Mark Fleischmann  |  Nov 10, 2003  |  First Published: Nov 01, 2003  |  0 comments
The PT-L300U is the little projector that could.

Some of the most affordable front projectors are coming from the pro divisions of well-known companies. Want to pay around $2,000 for an LCD projector? Consider the Panasonic PT-L300U. It hails from the Presentation Systems Group of the Panasonic Broadcast & Television Systems Company, but don't let that deter you. This projector is fully home-theater-worthy. Judging from the happy-android family pictured on the cover of the instruction manual (as opposed to happy-android executives), that must be intentional.

Thomas J. Norton  |  Jun 06, 2008  |  0 comments
Although Planar has a significant presence in the video-display business, it's relatively new to the home-theater market. The company first popped up a couple of years ago at a major trade show with some intriguing prototypes. Since then, it has expanded its home-theater resume by acquiring Runco and Vidikron, and all three brands maintain their separate identities under the Planar umbrella.
Kris Deering  |  Jun 23, 2008  |  0 comments
DLP goes dynamic.

Planar is a relatively new name in the home theater market, but it is by no means a new company. The Oregon-based manufacturer has been around for over 20 years and has deep roots in the imaging industry, with a long history of flat panels and commercial displays. Last May, Planar made a big investment in the home theater industry in acquiring Runco International, one of the leaders in high-end home theater displays.

Steven Stone  |  Feb 08, 2003  |  0 comments

For such a tiny projector, the new Plus Piano Avanti HE-3200 has an absurdly long name. The HE-3200 is the next step up the Plus line from the Piano HE-3100, which I reviewed in the December 2001 Guide. For an additional $600, you get more features, greater setup flexibility, and maybe even a better picture.

Mike Wood  |  Feb 11, 2003  |  First Published: Feb 12, 2003  |  0 comments
The upright gets upgraded to a grand.

You'd think there would've been a flood of entry-level DLP projectors since PLUS came out with their HE-3100 last year (see our review in the December 2001 issue). PLUS has even dropped the original Piano's price to $2,700. Usually, this would entice or force others to do likewise. There have been some new entries in the sub-$10,000 price range, but few projectors have reached below $5,000 (except for projectors aimed at the business market). This makes PLUS's step-up model, the $3,299 Piano Avanti HE-3200, even more interesting.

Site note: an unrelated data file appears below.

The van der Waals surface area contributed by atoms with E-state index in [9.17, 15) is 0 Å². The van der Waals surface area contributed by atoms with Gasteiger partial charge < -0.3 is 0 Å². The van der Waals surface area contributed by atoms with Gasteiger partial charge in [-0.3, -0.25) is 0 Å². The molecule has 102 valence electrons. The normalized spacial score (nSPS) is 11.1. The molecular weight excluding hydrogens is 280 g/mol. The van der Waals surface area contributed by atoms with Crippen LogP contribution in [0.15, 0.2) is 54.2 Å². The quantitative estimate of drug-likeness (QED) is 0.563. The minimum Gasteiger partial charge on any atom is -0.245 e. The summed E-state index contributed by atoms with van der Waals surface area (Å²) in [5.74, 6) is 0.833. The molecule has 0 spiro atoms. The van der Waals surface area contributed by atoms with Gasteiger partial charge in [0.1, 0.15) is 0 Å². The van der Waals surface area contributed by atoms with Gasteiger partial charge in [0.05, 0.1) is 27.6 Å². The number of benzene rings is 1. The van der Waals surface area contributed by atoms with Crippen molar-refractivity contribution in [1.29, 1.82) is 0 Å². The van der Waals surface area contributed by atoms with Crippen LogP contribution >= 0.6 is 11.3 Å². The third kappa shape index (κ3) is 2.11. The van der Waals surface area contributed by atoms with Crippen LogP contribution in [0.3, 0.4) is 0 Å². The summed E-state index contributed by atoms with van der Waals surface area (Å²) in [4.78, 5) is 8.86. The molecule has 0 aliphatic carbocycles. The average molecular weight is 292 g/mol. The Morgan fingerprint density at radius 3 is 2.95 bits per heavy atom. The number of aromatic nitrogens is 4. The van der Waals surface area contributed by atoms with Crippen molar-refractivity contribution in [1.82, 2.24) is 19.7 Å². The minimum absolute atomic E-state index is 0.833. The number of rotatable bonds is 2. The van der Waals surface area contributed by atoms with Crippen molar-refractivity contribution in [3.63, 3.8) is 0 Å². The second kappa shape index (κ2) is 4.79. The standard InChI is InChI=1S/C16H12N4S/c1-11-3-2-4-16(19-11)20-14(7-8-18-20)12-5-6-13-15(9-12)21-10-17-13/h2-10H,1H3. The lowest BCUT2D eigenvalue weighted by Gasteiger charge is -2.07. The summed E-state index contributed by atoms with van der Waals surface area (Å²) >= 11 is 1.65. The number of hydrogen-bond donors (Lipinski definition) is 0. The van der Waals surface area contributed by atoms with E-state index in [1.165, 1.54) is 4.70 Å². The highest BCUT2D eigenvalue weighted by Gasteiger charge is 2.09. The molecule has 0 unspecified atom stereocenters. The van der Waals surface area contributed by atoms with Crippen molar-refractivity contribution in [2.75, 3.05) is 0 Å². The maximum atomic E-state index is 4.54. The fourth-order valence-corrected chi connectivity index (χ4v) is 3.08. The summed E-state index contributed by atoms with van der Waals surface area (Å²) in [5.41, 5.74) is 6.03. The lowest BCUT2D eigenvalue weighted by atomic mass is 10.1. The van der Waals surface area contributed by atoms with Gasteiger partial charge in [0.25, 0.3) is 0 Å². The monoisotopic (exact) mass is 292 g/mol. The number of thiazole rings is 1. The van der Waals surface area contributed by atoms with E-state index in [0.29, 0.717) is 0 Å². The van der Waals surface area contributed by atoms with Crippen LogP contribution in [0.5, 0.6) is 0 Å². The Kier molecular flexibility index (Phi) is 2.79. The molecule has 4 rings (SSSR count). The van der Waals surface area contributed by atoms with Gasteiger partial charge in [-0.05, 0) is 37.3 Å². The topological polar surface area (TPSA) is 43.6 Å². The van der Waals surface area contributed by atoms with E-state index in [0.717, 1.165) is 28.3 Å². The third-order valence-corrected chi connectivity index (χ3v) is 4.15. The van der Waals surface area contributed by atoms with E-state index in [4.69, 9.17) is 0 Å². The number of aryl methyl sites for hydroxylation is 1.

Mike Wood  |  Dec 29, 2001  |  First Published: Dec 30, 2001  |  0 comments
The Piano HE-3100 DLP projector is such a bargain, you can add fries and a Coke.

Let's face it. Cheeseburgers, at least to low-income-bracket electronics reviewers, are one of three perfect foods (pizza and beer being the other two). So, I greatly anticipated tasting southwest-U.S.-based fast-food chain Carl's Jr.'s Six-Dollar Burger . . . for $3.95. Supposedly, we can now have the same-quality burger normally found at Chili's or T.G.I. Friday's or wherever, but for less money. It was with much the same anticipation that I looked upon PLUS Corporation's announcement that they would market a $3,000 DLP projector, dubbed the Piano. Since most home-theater-based DLP projectors, like the ones in our recent Face Off (October 2001), cost around $10,000, $3,000 seemed like a pretty tasty deal.

Peter Putman  |  Jan 12, 2005  |  0 comments

There's an old saying: "Good things come in small packages." In our industry, however, there's often a perceived correlation between the size of an AV component (speakers, amplifiers, plasma TVs) and its level of performance. Here, the working mentality seems to be "the bigger (or pricier), the better."